Your staff aren't required to take their full maternity leave entitlement. However, they're legally obliged to take two weeks' leave after the baby is born, or four weeks if they work in a factory.

The required level of maternity leave payment will depend on the employee’s salary in the eight weeks before maternity leave. The employer must pay at least 90% of their average weekly earnings for the first six weeks. A weekly payment of £184.03 or 90% of average weekly earnings—whichever is lower—must then be paid for the remaining 33 weeks.

Paternity leave

An employee who is the father, partner, or second parent in a same-sex relationship of an expectant mother is entitled to two weeks of paternity leave following the birth, adoption, or surrogacy of their children.

While some may take a single week, the entire paternity break can be taken in one block or separately. This will apply regardless of how many children are born or adopted.

Employees taking paternity leave must give the employer notice of their eligibility to take paternity leave by the 15th week before the expected week of childbirth, and then given 28 days’ notice of when they want to take the leave.

The level of paternity leave payment will be the same as for new mothers and is subject to change every April. Either £184.03 per week or 90% of their average weekly earnings depending on which is lower.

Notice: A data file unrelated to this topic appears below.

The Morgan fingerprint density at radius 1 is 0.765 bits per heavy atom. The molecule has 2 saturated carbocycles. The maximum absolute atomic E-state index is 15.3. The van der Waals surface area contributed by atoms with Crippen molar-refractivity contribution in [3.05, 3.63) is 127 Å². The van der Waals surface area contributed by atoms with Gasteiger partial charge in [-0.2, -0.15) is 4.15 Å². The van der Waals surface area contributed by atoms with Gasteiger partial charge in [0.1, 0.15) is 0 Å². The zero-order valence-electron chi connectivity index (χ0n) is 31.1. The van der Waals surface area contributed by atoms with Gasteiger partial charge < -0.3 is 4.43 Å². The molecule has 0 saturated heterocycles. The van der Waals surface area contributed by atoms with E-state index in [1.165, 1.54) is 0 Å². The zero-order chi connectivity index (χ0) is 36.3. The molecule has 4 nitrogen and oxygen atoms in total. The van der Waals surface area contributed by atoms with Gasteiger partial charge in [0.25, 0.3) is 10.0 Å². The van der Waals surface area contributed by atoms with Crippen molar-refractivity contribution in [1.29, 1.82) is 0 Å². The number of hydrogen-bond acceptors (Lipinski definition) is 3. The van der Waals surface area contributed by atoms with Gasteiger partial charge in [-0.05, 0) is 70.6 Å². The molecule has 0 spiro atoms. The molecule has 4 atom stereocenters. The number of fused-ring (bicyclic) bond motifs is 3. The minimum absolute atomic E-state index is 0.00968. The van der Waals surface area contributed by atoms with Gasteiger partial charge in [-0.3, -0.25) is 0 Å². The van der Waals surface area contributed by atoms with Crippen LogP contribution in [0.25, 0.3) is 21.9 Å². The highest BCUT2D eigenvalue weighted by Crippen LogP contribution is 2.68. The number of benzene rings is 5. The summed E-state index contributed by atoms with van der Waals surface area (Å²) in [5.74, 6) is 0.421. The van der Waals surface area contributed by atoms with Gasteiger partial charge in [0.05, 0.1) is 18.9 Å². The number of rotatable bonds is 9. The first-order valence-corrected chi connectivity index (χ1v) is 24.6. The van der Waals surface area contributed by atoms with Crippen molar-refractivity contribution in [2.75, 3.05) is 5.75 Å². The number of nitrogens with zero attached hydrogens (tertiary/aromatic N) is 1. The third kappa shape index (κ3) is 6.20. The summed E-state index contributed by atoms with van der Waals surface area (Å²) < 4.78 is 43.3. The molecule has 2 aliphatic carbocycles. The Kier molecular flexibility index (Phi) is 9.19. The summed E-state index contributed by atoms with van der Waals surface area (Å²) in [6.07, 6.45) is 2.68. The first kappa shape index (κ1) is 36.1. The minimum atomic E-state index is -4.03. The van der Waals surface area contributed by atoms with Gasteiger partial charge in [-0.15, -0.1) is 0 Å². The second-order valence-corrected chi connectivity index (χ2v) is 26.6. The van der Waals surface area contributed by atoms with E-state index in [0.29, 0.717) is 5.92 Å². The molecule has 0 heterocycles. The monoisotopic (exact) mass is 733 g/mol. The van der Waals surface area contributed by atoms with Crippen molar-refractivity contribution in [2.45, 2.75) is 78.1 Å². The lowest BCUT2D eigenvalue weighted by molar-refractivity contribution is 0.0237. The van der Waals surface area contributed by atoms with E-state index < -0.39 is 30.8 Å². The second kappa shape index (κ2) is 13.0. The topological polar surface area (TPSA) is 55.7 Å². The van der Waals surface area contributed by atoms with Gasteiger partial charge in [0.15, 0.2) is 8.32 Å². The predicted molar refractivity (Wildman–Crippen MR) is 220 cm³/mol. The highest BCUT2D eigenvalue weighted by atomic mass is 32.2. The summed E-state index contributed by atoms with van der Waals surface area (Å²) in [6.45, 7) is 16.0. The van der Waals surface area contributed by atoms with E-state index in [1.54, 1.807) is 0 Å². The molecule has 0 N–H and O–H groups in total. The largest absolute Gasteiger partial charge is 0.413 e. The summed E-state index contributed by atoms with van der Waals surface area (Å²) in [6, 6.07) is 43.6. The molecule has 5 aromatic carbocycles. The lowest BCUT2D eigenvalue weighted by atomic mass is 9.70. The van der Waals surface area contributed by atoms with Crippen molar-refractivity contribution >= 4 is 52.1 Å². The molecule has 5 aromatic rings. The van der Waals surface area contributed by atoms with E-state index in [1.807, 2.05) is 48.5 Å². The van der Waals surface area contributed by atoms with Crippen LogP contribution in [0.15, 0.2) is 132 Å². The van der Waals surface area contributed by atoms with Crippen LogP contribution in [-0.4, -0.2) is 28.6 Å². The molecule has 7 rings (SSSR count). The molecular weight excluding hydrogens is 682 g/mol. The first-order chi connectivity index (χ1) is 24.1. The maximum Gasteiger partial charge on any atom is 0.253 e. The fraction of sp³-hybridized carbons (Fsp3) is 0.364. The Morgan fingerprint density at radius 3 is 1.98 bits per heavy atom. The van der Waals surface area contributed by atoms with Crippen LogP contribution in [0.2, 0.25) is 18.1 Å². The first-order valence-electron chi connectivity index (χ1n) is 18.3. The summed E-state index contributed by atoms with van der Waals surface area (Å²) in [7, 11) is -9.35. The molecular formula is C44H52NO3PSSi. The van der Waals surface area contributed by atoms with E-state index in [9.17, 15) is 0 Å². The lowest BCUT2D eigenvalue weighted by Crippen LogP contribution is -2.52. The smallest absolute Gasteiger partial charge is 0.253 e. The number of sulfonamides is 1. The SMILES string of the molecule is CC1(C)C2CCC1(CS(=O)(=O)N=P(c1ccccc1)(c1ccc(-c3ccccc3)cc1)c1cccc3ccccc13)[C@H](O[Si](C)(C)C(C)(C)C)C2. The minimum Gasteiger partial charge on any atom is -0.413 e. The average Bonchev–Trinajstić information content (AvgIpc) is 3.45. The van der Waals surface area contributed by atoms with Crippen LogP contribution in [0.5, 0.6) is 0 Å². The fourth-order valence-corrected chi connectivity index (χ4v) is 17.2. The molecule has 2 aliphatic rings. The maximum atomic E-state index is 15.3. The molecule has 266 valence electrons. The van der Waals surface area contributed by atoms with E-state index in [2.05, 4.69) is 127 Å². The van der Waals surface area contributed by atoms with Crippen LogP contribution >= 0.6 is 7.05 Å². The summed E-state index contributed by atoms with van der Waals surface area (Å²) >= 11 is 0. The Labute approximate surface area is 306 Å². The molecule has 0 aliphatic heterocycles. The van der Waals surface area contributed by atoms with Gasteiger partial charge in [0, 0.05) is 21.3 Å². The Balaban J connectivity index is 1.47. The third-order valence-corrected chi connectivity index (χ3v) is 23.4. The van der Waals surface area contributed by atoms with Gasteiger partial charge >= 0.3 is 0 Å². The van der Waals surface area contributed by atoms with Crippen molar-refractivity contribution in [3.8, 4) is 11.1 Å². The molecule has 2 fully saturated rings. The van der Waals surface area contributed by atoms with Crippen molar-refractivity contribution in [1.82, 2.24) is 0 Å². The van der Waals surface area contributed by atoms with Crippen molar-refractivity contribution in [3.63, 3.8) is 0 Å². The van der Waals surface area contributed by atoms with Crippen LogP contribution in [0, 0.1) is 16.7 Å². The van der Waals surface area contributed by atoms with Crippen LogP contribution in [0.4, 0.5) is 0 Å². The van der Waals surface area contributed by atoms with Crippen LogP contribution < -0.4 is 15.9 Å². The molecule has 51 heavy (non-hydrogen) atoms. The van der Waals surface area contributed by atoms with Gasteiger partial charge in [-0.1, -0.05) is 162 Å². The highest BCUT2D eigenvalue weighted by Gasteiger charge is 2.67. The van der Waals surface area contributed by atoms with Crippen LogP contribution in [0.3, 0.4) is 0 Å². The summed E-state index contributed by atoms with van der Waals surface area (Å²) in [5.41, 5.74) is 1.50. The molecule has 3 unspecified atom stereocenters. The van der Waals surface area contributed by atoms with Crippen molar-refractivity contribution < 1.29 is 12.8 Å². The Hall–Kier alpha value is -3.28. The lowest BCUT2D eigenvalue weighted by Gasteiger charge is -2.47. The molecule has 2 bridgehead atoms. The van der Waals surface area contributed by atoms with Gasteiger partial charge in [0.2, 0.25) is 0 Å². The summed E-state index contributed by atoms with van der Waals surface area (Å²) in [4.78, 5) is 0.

Shared Parental leave

An employee may opt to share the parental leave with their partner. Such a request may be made with at least 8 weeks’ notice.

The entitlement to shared parental leave will depend on the amount of maternity leave granted to each parent. That said, eligible parents may take up to 50 weeks of shared parental leave and 37 weeks of shared parental pay. The leave and pay must be shared in the first year following the birth or placement of the child.

Parental leave

Whether to spend more time together or explore school options, parents can take unpaid leave for the care of their children. 

The employer may only grant unpaid parental leave if the parent has been working for the company for a year or more. Such a request must also be made at least 3 weeks before the proposed leave period. There will be an entitlement of up to 18 weeks leave for each child up to their 18th birthday.

Adoption leave

An employee may be entitled to take paid adoption leave if they are going to adopt or have a child through surrogacy. However, the adoption leave of 52 weeks may only be taken by one parent, with the other having to take entitled parent leave or shared parental leave.

Financial cover for adoption will last for 39 weeks, with the parent being granted 90% of their average weekly earnings before tax for the first 6 weeks. A further payment of £184.03 or 90% of their average weekly earnings—depending on which is lower—must be made for the remaining 33 weeks.

Time off for dependants (Emergency leave)

A worker must be allowed time off in the event of an emergency involving a dependant. This may be the case if a close family member falls ill and depends on the employee for support.